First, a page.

NTI Pledges $1.2 Million to IAEA for Nuclear Material Protection
In a move to strengthen global efforts to secure vulnerable nuclear material, Nuclear Threat Initiative (NTI) President Charles Curtis announced today in Vienna, Austria, a pledge of $1.2 million to the International Atomic Energy Agency (IAEA). The grant will expand the Agency’s ability to review security for nuclear facilities worldwide, identify needed security upgrades, and organize contributions from member states to carry out the upgrades.
Describing the international community’s investment in nuclear security as “grossly inadequate to address the dangers we face,” Mr. Curtis said that “zero growth budgets at IAEA widen the gap between the nuclear threat and our global response.”
Highlighting what he called “a quiet crisis” facing IAEA, Mr. Curtis noted that “during 15 years of zero real growth in the IAEA’s safeguards budget, the number of states who are part of the nonproliferation regime, the number of safeguarded facilities in those states, and the amount of plutonium and HEU requiring safeguards have all increased dramatically.
“This rising supply of weapons materials matches the rising demand for the materials by terrorist groups of global reach and substantial wealth. IAEA is the only international institution of global scope devoted to controlling access to weapons-usable material. There is little hope that we can build an effective global system to secure nuclear material from terrorists without an effective and well-financed safeguards system at its foundation.”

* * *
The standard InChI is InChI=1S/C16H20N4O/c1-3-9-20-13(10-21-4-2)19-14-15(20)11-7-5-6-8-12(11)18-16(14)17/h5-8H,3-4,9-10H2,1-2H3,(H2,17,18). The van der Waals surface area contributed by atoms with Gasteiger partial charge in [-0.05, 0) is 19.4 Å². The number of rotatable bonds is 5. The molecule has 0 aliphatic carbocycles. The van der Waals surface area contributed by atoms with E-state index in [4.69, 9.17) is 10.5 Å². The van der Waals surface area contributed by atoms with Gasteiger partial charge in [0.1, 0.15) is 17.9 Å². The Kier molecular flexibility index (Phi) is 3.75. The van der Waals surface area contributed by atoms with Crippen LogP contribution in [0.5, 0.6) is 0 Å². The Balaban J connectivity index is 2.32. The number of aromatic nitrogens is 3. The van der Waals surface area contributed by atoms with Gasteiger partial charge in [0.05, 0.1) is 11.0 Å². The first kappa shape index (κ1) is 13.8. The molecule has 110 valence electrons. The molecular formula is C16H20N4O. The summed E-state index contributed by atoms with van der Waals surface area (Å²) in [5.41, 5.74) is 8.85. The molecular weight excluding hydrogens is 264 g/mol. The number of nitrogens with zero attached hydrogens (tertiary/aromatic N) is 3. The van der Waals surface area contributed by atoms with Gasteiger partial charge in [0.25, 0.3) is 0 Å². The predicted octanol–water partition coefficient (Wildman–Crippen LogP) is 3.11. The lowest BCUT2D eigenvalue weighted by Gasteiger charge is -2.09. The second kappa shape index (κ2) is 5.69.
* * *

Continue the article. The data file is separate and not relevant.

Mr. Curtis underscored the important role IAEA plays in preventing terrorists from developing nuclear or radiological weapons, saying that “we are now in a new arms race; terrorists and certain rogue states are racing to get weapons of mass destruction, and we are racing to stop them.” He said that the September 11th attacks show that terrorists no longer recognize any boundaries when it comes to taking innocent lives. “Their capacity for killing,” he said, “is limited only by the power of their weapons.”
An autonomous organization under the United Nations in 1957, the IAEA promotes scientific and technical cooperation in the peaceful use of nuclear technology. By conducting inspections at facilities containing radioactive materials, the IAEA verifies that States Parties to the Nuclear Nonproliferation Treaty adhere to their treaty obligations. The IAEA is currently responsible for monitoring more than 900 facilities around the globe where radioactive materials are stored and utilized to ensure that no nuclear materials at those facilities are diverted to military use.
Established by CNN founder Ted Turner and former U.S. Senator Sam Nunn, NTI seeks to reduce the global threat from nuclear, biological and chemical weapons.